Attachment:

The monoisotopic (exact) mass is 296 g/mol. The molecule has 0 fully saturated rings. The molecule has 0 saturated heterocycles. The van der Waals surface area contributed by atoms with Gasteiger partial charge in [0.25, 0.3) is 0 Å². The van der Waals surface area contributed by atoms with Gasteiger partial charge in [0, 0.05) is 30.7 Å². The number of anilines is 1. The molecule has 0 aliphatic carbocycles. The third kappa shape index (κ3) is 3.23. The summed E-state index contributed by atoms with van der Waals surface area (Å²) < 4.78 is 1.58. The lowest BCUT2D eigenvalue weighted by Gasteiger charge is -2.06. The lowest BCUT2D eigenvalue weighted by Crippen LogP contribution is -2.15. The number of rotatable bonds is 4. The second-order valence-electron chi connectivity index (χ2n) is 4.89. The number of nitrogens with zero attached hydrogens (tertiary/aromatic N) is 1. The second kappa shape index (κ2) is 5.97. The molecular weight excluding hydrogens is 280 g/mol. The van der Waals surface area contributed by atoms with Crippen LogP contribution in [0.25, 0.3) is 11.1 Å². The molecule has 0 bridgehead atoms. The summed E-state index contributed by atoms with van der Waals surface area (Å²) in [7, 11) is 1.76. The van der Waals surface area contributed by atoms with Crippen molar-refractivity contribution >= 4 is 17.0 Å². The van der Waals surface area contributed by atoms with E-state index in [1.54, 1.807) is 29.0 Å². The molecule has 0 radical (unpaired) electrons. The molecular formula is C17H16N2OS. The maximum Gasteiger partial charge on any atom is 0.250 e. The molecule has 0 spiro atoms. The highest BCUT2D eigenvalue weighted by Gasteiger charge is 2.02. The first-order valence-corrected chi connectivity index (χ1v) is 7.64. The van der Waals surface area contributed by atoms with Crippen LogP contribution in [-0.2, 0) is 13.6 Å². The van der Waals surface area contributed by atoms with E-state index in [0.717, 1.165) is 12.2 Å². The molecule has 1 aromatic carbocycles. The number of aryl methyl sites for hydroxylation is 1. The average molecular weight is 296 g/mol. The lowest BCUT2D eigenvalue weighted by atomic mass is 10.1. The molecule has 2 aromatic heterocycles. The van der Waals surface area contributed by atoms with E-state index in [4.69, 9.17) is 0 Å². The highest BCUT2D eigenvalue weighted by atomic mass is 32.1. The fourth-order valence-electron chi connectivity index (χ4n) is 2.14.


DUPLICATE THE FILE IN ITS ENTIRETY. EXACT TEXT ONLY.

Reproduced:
The monoisotopic (exact) mass is 296 g/mol. The molecule has 0 fully saturated rings. The molecule has 0 saturated heterocycles. The van der Waals surface area contributed by atoms with Gasteiger partial charge in [0.25, 0.3) is 0 Å². The van der Waals surface area contributed by atoms with Gasteiger partial charge in [0, 0.05) is 30.7 Å². The number of anilines is 1. The molecule has 0 aliphatic carbocycles. The third kappa shape index (κ3) is 3.23. The summed E-state index contributed by atoms with van der Waals surface area (Å²) < 4.78 is 1.58. The lowest BCUT2D eigenvalue weighted by Gasteiger charge is -2.06. The lowest BCUT2D eigenvalue weighted by Crippen LogP contribution is -2.15. The number of rotatable bonds is 4. The second-order valence-electron chi connectivity index (χ2n) is 4.89. The number of nitrogens with zero attached hydrogens (tertiary/aromatic N) is 1. The second kappa shape index (κ2) is 5.97. The molecular weight excluding hydrogens is 280 g/mol. The van der Waals surface area contributed by atoms with Crippen LogP contribution in [0.25, 0.3) is 11.1 Å². The molecule has 0 bridgehead atoms. The summed E-state index contributed by atoms with van der Waals surface area (Å²) in [7, 11) is 1.76. The van der Waals surface area contributed by atoms with Crippen molar-refractivity contribution >= 4 is 17.0 Å². The van der Waals surface area contributed by atoms with E-state index in [1.54, 1.807) is 29.0 Å². The molecule has 0 radical (unpaired) electrons. The molecular formula is C17H16N2OS. The maximum Gasteiger partial charge on any atom is 0.250 e. The molecule has 0 spiro atoms. The highest BCUT2D eigenvalue weighted by Gasteiger charge is 2.02. The first-order valence-corrected chi connectivity index (χ1v) is 7.64. The van der Waals surface area contributed by atoms with Crippen LogP contribution in [-0.2, 0) is 13.6 Å². The van der Waals surface area contributed by atoms with E-state index in [0.717, 1.165) is 12.2 Å². The molecule has 1 aromatic carbocycles. The number of aryl methyl sites for hydroxylation is 1. The average molecular weight is 296 g/mol. The lowest BCUT2D eigenvalue weighted by atomic mass is 10.1. The molecule has 2 aromatic heterocycles. The van der Waals surface area contributed by atoms with E-state index in [4.69, 9.17) is 0 Å². The highest BCUT2D eigenvalue weighted by atomic mass is 32.1. The fourth-order valence-electron chi connectivity index (χ4n) is 2.14.